School of Economics


The research carried out at the School of Economics is among the most significant and influential of its kind in the world. In the past few years alone our work has attracted millions of pounds in awards and grants, featured hundreds of times in leading academic journals and earned thousands of citations.

But research is about far more than gaining the admiration of your peers. It is also about making an impact beyond academia. Research can help boost economic competitiveness, improve the effectiveness of public services and policy and enhance quality of life. We have made important contributions in all of these areas through the work of our research centres.

We are constantly looking to strengthen our research capacity and build on our reputation for excellence. Every member of staff is research-active, and we provide especially strong support for early career researchers. If you are interested in a research degree with us, please visit our postgraduate research degrees section.

We are involved in wider research networks around the world and have established our own research hubs in China and Malaysia. Our work is also growing ever more interdisciplinary in scope, reach and significance, drawing on collaborations with experts in fields as diverse as psychology, political science and anthropology. All of these efforts make for one of the most vibrant and inclusive research environments in economics.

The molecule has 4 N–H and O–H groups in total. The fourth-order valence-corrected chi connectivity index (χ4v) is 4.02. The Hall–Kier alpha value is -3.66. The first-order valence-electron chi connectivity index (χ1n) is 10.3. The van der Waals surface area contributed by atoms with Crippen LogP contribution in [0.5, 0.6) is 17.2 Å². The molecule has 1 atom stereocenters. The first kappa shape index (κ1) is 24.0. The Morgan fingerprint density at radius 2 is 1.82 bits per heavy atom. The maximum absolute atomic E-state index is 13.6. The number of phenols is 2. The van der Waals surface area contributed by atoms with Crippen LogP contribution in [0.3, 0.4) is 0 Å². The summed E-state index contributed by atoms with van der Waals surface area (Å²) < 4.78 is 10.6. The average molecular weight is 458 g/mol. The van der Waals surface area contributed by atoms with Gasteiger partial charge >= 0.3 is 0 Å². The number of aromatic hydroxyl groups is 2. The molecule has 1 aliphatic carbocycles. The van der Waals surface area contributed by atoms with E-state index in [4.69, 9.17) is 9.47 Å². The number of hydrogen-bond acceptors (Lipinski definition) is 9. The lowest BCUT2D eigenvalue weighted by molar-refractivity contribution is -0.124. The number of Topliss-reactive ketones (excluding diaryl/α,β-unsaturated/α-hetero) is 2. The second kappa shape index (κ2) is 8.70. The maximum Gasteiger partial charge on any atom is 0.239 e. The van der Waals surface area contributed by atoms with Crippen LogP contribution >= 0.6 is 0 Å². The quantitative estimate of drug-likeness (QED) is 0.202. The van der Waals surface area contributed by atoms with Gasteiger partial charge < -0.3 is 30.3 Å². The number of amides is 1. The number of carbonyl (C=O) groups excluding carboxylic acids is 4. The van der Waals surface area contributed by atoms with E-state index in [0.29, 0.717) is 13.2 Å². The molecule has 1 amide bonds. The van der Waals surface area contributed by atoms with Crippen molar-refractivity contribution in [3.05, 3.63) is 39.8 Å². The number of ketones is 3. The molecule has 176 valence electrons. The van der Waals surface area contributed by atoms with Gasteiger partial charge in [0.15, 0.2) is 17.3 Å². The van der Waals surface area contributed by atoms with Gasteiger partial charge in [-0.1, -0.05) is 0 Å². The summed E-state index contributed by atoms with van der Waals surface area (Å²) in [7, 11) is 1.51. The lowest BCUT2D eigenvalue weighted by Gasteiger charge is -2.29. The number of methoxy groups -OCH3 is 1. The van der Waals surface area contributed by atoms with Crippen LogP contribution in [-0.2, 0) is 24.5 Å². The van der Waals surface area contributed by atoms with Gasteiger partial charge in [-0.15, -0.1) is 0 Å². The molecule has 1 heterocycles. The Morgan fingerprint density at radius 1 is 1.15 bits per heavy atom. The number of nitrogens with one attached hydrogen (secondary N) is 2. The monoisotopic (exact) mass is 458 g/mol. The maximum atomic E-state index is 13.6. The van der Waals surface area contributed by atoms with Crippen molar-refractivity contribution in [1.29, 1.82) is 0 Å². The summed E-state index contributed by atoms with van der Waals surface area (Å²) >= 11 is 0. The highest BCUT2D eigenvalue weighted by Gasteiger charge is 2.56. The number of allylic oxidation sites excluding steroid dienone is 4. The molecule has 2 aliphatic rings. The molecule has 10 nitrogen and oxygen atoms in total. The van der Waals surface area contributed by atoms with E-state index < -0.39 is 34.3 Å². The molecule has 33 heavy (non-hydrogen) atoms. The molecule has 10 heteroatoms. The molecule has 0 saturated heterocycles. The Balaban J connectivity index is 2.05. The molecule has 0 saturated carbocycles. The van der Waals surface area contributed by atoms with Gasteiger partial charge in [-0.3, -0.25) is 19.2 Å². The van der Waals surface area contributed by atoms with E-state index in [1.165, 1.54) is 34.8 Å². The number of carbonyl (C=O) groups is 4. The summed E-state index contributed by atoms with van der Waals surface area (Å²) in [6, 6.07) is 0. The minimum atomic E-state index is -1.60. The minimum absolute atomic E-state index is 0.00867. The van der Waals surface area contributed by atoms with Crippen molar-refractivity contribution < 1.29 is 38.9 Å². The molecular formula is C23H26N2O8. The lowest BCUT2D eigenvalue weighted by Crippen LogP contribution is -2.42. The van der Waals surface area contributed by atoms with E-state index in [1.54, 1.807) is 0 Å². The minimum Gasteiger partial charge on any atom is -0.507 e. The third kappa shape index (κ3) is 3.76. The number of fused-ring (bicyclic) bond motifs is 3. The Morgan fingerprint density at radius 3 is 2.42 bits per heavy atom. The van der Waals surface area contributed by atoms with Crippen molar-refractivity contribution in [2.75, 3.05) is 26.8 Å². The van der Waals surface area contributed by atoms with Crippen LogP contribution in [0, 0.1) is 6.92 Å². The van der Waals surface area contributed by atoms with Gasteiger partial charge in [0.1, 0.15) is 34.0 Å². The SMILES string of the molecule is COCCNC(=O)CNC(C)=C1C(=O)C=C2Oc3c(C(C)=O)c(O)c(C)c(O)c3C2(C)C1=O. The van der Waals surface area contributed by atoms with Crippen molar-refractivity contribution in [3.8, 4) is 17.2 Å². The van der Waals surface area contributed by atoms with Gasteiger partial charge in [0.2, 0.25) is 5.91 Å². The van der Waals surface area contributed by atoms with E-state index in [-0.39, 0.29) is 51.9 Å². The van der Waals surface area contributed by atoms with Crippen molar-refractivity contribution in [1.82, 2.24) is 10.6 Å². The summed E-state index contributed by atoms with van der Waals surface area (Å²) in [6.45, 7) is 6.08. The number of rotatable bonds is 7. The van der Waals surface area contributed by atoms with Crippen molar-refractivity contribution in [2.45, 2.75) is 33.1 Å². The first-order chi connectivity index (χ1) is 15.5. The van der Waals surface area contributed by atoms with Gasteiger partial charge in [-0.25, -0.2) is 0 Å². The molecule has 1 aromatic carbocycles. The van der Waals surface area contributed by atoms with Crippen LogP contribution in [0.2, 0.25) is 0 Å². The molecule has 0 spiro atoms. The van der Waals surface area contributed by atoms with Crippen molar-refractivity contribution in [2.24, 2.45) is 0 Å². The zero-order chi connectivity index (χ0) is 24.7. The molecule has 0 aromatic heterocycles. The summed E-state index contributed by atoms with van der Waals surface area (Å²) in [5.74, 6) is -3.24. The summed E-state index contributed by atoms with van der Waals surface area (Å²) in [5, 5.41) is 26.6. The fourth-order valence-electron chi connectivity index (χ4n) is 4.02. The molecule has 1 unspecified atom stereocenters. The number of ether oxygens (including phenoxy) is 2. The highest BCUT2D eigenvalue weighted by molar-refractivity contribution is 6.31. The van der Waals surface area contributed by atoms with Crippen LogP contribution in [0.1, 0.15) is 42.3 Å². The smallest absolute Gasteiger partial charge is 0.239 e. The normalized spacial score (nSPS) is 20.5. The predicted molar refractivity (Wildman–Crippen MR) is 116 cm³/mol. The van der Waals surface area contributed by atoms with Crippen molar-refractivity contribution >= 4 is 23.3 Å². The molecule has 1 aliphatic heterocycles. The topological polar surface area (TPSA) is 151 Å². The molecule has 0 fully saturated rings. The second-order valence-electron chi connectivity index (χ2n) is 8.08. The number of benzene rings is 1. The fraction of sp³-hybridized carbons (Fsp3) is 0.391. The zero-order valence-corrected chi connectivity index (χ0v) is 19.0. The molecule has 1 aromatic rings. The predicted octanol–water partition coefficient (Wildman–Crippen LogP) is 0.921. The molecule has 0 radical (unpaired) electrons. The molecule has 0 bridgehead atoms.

REF results

In the latest Research Excellence Framework:

  • we ranked 6th in the UK, judged by the overall research power measure which takes into account both the strength and depth of a department's research activities
  • 90% of our research activities were considered world-leading or internationally excellent

Our postgraduate research programme

Improving monetary policy

Research impact

Improving monetary policy

Research by the Centre for Finance, Credit and Macroeconomics (CFCM) has helped improve the design and implementation of central banks' monetary policies, including those of the Bank of England and the European Central Bank.

Read more about this research.


Latest publications

A bootstrap stationarity test for predictive regression invalidity

In this paper, Iliyan Georgiev, David Harvey, Stephen Leybourne and Robert Taylor consider the possibility that a predictive relationship found between persistent economic or financial variables could be spurious, and develop a test for whether the predictive regression is invalid.

Legislative bargaining with heterogeneous disagreement values: Theory and experiments

In this publication in Games and Economic Behavior, Luis Miller, Maria Montero and Christoph Vanberg investigate whether being in a strong position in the event of disagreement is always advantageous in a multiparty negotiation.

See featured publications



School of Economics

Sir Clive Granger Building
University of Nottingham
University Park
Nottingham, NG7 2RD

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